Pts’aan (Totem Pole)

Pts’aan (Totem Pole)

Every pts’aan is a list of ayukws (crests). Nisg-a’a raise
pts’aan to tell about the history our families and property. Traditionally, when a chief raised a pts’aan, he hosted a feast and told his adaawak (history). This pts’aan is N’ii-t’aahl X-sgaak Lax-hayax-gum G-an (Eagle on the Decayed Pole).
Chief: Tx-as-diyee
Tribe: Lax-sgiik (Eagle)
Clan: Lax-luuks
House: G-ook-
Carver: Tx-aa-kw’ihleen
Height: 50 feet, 3 inches
Year: circa 1870
Crest figures from top to bottom:
Pair of small Eagles known as Eagle on the Decayed Pole
Eagle head
Ghost of the Otter
Person called Luu-siskeex-sim
White Marten
Half Black Bodies (several represented)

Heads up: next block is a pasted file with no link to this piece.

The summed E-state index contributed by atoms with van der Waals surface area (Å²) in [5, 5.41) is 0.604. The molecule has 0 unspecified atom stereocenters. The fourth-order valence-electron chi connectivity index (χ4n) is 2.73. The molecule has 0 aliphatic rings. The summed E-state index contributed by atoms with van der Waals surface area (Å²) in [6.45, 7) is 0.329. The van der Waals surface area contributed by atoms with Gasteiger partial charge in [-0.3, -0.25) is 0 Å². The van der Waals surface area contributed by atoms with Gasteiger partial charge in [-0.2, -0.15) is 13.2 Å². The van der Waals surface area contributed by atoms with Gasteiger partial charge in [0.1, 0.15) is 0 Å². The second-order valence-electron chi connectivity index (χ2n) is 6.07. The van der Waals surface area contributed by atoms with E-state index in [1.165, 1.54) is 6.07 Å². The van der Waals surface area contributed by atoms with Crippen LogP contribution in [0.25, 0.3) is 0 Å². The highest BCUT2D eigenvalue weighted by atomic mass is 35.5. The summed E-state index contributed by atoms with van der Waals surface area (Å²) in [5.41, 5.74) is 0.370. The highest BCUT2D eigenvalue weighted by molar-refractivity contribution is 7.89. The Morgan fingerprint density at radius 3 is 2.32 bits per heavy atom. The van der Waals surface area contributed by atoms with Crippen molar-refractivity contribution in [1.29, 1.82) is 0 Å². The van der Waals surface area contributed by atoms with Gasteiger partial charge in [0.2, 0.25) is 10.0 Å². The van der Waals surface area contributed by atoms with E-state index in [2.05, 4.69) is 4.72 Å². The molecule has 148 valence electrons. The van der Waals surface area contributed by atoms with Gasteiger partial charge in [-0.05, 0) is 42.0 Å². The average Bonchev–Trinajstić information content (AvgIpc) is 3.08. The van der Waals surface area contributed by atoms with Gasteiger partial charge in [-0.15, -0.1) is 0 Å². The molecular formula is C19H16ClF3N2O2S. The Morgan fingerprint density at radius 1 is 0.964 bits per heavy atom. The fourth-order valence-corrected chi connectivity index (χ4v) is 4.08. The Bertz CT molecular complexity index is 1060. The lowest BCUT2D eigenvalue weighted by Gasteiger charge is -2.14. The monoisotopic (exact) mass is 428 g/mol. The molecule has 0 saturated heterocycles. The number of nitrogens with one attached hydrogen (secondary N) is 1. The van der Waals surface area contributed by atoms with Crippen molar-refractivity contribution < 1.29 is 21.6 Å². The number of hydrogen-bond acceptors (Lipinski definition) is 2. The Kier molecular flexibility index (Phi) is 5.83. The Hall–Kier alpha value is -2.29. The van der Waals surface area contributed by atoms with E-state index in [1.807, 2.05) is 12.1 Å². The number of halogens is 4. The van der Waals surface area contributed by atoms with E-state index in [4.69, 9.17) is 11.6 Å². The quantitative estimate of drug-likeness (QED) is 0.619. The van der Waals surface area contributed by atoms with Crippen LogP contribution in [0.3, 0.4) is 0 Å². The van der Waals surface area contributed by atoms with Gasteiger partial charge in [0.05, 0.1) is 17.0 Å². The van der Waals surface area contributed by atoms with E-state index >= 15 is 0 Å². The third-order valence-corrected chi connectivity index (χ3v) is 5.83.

Eagle Person.

Traveling downriver past Gitlax-t’aamiks, the pole called “Eagle on the Decayed Pole” stood twenty-third in line along the riverfront. This pole was originally purchased by Canadian National Railways, who re-erected it at CN Park in Prince Rupert (approx. 1928). CN Railways sold it to the Royal BC Museum in 1963, and it was on display until the museum underwent renovations in 1996. The pole has been repatriated to the Nisg-a’a Nation through the Nisg-a’a Final Agreement, and now proudly stands inside Hli G-oothl Wilp-Adok-shl Nisg-a’a, the Nisg-a’a Museum.